Manhunt for Texas affluenza teen after he apparently goes missing

23 Dec 2015 | Author: | No comments yet »

‘Affluenza’ teen Ethan Couch who was ‘too rich’ for jail sentence goes missing.

A manhunt was underway on Thursday for a wealthy Texas teenager, described at trial as being afflicted with “affluenza,” who apparently fled to avoid violating a probation deal that kept him out of prison for killing four in a drunken-driving crash. Tarrant County Sheriffs say Ethan Couch is the top fugitive they are trying to find, and believe that he and his mother have not only skipped town, but possibly the country.If you haven’t read or talked enough about “affluenza boy” Ethan Couch — and, really, is there an upper end? — the excellent Texas CrimeCast crew has more for your ears.Authorities are investigating whether a Texas teenager who killed four people in a 2013 drink-driving crash – and claimed as part of his defence that he suffered from “affluenza” – has fled with his mother to avoid a potential violation of his probation. The 18-year-old named by Tarrant County officials as Ethan Couch, and placed on the county’s most wanted list, missed his mandatory meeting with his probation officer, prompting a warrant for his apprehension to be issued on Dec. 11.

His lawyer argued Couch didn’t understand consequences because of his parent’s wealth. “If law enforcement can present to the DA’s office, facts that the mother in fact aiding in Ethan Couch violating probation, then there might be a basis for her obstructing justice.” “It would be up to a judge whether or not his probation has been violated. Prosecutors said on Wednesday they’re trying to determine whether Couch, 18, was one of the people drinking at a party in a video posted on social media this month. Dallas Morning News investigative reporter Brooks Egerton also talks about his series on how some dentists have gotten away relatively unscathed despite some deadly results. “Some people call dentistry a cottage industry still in that it’s kind of isolated from the rest of health care in a way that medicine is not,” Egerton says.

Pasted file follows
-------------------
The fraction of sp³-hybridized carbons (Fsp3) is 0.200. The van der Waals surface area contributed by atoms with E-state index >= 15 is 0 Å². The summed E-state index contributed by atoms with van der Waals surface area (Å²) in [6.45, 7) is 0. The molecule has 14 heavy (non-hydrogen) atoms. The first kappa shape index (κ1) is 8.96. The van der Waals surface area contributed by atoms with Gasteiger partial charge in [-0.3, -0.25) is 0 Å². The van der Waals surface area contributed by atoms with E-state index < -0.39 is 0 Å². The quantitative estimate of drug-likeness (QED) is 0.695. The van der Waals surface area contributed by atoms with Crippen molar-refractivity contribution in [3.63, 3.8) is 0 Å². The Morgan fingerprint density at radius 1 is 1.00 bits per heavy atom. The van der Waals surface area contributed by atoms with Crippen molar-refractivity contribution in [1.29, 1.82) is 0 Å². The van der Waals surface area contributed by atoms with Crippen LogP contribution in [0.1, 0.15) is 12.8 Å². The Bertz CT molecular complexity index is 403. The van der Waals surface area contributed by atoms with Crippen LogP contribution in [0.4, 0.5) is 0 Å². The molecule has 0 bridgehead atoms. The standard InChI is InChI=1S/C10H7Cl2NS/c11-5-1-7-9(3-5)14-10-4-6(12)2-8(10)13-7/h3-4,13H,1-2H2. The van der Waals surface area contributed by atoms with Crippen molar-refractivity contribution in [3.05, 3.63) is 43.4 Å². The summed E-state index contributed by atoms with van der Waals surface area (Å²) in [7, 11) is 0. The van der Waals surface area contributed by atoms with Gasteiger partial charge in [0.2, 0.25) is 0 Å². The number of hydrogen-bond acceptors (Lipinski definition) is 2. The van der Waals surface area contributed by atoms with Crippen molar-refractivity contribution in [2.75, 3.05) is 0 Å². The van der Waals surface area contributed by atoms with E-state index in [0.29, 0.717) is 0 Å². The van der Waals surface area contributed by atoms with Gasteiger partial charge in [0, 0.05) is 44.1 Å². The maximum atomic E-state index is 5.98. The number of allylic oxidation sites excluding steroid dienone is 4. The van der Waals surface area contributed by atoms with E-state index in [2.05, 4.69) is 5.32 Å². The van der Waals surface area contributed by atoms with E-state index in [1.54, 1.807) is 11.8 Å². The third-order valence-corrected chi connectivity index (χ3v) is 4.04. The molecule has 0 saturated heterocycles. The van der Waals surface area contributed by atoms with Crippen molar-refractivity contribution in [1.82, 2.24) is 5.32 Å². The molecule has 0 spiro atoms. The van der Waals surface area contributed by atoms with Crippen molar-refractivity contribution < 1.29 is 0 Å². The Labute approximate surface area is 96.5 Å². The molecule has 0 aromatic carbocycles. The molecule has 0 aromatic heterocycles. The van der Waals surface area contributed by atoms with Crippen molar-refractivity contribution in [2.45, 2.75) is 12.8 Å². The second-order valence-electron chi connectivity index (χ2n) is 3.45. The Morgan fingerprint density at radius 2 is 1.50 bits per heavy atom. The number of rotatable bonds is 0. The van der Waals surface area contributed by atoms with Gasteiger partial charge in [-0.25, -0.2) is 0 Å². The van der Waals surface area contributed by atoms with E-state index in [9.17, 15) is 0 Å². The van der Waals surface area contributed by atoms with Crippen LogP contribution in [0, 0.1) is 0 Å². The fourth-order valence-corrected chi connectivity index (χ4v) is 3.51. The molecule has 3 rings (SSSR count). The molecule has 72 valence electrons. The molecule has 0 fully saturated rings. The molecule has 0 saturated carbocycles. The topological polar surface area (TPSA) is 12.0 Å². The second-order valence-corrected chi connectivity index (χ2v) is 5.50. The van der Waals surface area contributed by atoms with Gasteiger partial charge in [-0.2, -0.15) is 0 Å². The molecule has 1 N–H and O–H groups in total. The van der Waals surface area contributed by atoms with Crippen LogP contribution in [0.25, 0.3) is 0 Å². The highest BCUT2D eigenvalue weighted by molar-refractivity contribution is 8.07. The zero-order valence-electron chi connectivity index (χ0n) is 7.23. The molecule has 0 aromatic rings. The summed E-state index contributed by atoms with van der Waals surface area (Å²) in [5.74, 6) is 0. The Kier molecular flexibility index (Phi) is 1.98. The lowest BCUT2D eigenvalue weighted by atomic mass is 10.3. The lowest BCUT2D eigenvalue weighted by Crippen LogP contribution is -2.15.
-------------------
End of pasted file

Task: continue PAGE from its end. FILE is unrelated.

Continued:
The judge could find that he violated his probation and terminate his probation and sentence him up to ten years in prison.” (©2015 CBS Local Media, a division of CBS Radio Inc. A psychologist who testified on the youth’s behalf at his trial claimed his condition of “affluenza” shielded him from responsibility for his actions but is not recognized as a diagnosis by the American Psychiatric Association.

Sam Jordan, spokeswoman for the Tarrant County district attorney’s office, said investigators with Juvenile Services and with the district attorney’s office are searching for the two. When Couch was prosecuted in juvenile court, his lawyers invoked the affluenza defence that claimed his irresponsible lifestyle was due to wealthy parents who coddled him. The county launched an investigation this month after a video was made public that appeared to show the teen among a group at party where beer pong was being played. The teen, who was 16 at the time of the deadly crash, had a blood-alcohol level of nearly three times the legal limit when he was speeding and lost control of his pickup truck.

A pick-up driven by Couch in June 2013 was travelling at more than 100km/h along a dark, two-lane road south of Fort Worth when it barrelled into a disabled vehicle and a group of people who had stopped to help the stranded motorist. In the months after the crash, Texas Lieutenant Governor David Dewhurst asked the Senate committee on criminal justice to review how probation sentences are issued in adult and juvenile cases of intoxication manslaughter.

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